How Rob Ford made progressives cruel
The extreme example goes something like this: Were the supreme court to legalize, say, child pornography on the grounds of free speech—a ruling that, while perhaps constitutionally sound, would be politically untenable and morally abhorrent—parliament or provincial legislatures could nuke the judgment by employing Section 33. It’s a tricky piece of political technology, a sinkhole in the middle of democracy, which is why it’s only ever been invoked on three occasions, all of which concerned situations that bore no serious or wider implications for the rule of law.
Ford’s “notwithstanding” crisis kicked off several months ago, smack in the middle of Toronto’s municipal-election campaign. Shortly after becoming the premier of Ontario last June, Ford introduced a bill that proposed reducing the size of Toronto’s city council from 47 seats to 25, throwing the elections into disarray. The city balked, the issue went before the Ontario Superior Court, and a justice ruled that Ford’s gambit violated Toronto voters’ right to freedom of expression.
The justice’s ruling, according to a number of legal interpretations, was badly botched. But instead of restricting his response to filing an appeal, Ford also went for the notwithstanding clause. “He’s the judge; I’m the premier,” Ford said. “I was elected; he was appointed.” The premier then introduced a revised bill that included the notwithstanding clause, meaning that the provincial legislature would be compelled to vote on whether or not to employ the loophole should an appeal fail. (Ford’s Progressive Conservative party enjoys a majority in the provincial legislature, and would likely have voted along party lines.) The premier’s actions have articulated long-standing conservative grievances with judicial overreach; Canadian right-wingers are over the moon.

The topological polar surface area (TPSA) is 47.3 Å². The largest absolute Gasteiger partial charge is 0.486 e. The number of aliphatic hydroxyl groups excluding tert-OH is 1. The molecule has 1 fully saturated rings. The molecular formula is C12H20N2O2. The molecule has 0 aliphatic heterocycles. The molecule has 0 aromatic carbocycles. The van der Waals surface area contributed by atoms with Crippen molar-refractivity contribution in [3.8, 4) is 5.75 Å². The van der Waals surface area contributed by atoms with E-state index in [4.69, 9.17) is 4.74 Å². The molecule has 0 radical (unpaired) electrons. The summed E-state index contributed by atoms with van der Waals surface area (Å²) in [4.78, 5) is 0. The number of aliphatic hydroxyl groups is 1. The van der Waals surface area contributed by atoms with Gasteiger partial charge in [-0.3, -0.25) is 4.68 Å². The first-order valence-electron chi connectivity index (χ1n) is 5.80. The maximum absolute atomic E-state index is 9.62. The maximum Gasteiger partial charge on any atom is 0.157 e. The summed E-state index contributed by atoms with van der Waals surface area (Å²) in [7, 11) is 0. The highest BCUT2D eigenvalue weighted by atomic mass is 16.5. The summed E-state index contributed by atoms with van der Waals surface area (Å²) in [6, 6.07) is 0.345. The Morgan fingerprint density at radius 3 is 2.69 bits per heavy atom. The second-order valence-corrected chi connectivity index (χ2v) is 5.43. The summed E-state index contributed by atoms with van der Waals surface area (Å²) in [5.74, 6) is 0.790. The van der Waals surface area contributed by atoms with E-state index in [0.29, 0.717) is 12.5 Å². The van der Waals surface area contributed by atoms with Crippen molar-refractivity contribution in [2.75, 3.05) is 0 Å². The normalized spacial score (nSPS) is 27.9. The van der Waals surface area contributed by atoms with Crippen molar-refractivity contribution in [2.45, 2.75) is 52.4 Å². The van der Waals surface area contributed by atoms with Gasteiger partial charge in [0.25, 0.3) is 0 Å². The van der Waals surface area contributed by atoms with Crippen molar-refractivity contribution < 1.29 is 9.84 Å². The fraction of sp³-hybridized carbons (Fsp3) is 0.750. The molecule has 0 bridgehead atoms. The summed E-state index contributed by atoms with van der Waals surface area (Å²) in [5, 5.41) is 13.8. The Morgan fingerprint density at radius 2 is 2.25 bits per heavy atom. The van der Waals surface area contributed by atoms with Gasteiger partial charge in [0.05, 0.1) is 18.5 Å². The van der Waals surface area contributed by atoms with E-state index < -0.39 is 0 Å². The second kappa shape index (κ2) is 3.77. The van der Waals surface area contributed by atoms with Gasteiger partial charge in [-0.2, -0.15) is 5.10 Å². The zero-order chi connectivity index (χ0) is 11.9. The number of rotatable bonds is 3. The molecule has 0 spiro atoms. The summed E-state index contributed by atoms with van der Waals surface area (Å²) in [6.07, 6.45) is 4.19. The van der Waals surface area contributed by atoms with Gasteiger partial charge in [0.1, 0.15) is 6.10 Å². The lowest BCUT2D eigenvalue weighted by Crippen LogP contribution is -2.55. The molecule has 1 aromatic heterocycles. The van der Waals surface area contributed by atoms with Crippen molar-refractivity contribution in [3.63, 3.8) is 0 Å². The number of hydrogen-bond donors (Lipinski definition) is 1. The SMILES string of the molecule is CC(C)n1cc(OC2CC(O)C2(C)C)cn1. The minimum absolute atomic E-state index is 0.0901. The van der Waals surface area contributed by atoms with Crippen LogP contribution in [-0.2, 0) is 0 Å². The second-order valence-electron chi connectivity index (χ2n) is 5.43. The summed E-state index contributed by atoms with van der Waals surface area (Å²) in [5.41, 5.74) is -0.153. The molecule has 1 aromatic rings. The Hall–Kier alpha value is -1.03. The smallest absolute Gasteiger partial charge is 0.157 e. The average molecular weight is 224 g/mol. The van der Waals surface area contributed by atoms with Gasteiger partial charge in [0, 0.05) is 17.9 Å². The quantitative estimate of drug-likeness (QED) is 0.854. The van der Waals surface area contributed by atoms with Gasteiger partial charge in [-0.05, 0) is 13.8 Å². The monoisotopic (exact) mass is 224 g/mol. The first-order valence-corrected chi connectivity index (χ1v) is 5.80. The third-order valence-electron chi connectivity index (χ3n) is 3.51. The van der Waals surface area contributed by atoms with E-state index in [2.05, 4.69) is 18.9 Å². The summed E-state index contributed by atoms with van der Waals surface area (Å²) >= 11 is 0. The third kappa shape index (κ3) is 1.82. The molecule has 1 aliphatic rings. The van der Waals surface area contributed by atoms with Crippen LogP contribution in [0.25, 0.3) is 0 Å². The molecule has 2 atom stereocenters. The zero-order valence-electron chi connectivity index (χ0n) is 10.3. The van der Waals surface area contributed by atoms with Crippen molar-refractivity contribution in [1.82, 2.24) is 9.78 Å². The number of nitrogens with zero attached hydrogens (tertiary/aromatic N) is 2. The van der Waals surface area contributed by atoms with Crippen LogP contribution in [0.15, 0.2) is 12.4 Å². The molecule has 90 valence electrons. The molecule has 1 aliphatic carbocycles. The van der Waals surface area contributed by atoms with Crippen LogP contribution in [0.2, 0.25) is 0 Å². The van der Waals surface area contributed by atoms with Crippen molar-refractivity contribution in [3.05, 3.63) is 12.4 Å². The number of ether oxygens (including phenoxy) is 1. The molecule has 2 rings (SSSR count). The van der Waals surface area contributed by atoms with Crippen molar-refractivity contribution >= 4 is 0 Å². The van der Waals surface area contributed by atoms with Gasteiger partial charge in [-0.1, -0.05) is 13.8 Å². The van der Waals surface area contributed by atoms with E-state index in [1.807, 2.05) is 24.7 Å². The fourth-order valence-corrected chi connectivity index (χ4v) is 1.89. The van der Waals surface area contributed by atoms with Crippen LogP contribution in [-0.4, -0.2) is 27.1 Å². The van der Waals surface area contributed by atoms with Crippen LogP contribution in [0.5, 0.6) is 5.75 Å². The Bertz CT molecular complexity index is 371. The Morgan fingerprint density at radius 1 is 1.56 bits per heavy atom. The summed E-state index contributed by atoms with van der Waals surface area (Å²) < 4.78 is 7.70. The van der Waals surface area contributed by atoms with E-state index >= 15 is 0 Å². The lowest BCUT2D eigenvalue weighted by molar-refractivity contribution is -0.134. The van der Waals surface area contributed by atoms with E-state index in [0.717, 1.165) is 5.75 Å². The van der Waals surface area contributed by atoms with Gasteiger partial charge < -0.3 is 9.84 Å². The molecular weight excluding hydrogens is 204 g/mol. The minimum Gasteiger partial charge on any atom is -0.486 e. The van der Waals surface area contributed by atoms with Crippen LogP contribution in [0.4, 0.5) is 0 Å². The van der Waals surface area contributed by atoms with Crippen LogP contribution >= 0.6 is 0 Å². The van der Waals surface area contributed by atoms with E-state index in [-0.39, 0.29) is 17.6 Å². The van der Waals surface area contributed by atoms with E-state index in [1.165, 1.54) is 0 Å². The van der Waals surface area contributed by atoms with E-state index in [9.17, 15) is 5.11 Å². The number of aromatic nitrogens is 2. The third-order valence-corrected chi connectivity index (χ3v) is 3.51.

Americans may find all this eminently familiar: Both Ford brothers have identified as Donald Trump fans, with Doug Ford recently insisting that, “I wouldn’t waver. The GOP is wavering; I wouldn’t waver.” And there is certainly much of The Donald in Ford’s political bluster (although given the Canadian brothers’ extensive legacy, there is a chicken-and-egg dilemma concerning who battle-tested this recent round of North American populism).
The ‘Trump effect’ on Canada’s classrooms
Not so long ago, however, it was unthinkable that someone like Doug Ford would have the power to toy with fundamental issues of Canadian jurisprudence. His rise was a family affair, properly beginning in 2009, when Rob Ford, a long-serving Toronto city councillor, decided to run for mayor. Pundits laughed Ford off—The Globe and Mail once ran a column that described him as “fat” 17 times—yet he cobbled together a constituency that was far removed from the downtown-liberal feedback loop. In 1998, Toronto had undergone a process of amalgamation that fused the left-leaning city with the right-leaning suburbs, resulting in an ungainly, traffic-bound metropolis of mixed ideological outlook. Toronto swung right, then left, and then came Rob Ford—for whom there was no Canadian antecedent, and no political antidote.